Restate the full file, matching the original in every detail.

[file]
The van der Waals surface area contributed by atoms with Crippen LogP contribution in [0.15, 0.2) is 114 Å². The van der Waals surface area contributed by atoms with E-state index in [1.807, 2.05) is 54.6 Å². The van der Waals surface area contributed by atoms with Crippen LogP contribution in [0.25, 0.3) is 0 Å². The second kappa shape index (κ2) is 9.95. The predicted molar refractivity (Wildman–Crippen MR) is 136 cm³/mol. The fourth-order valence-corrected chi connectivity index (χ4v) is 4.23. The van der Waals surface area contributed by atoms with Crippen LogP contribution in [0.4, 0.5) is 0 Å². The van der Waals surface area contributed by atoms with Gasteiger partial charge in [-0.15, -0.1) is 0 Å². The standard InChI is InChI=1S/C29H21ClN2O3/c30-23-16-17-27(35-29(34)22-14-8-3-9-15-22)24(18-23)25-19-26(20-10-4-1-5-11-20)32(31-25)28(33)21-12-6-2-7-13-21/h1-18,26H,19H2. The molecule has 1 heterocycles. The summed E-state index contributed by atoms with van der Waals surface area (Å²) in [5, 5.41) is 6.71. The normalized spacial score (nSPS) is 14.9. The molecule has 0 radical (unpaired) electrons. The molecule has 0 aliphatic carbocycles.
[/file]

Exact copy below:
The van der Waals surface area contributed by atoms with Crippen LogP contribution in [0.15, 0.2) is 114 Å². The van der Waals surface area contributed by atoms with E-state index in [1.807, 2.05) is 54.6 Å². The van der Waals surface area contributed by atoms with Crippen LogP contribution in [0.25, 0.3) is 0 Å². The second kappa shape index (κ2) is 9.95. The predicted molar refractivity (Wildman–Crippen MR) is 136 cm³/mol. The fourth-order valence-corrected chi connectivity index (χ4v) is 4.23. The van der Waals surface area contributed by atoms with Crippen LogP contribution in [0.4, 0.5) is 0 Å². The van der Waals surface area contributed by atoms with Gasteiger partial charge in [-0.15, -0.1) is 0 Å². The standard InChI is InChI=1S/C29H21ClN2O3/c30-23-16-17-27(35-29(34)22-14-8-3-9-15-22)24(18-23)25-19-26(20-10-4-1-5-11-20)32(31-25)28(33)21-12-6-2-7-13-21/h1-18,26H,19H2. The molecule has 1 heterocycles. The summed E-state index contributed by atoms with van der Waals surface area (Å²) in [5, 5.41) is 6.71. The normalized spacial score (nSPS) is 14.9. The molecule has 0 radical (unpaired) electrons. The molecule has 0 aliphatic carbocycles.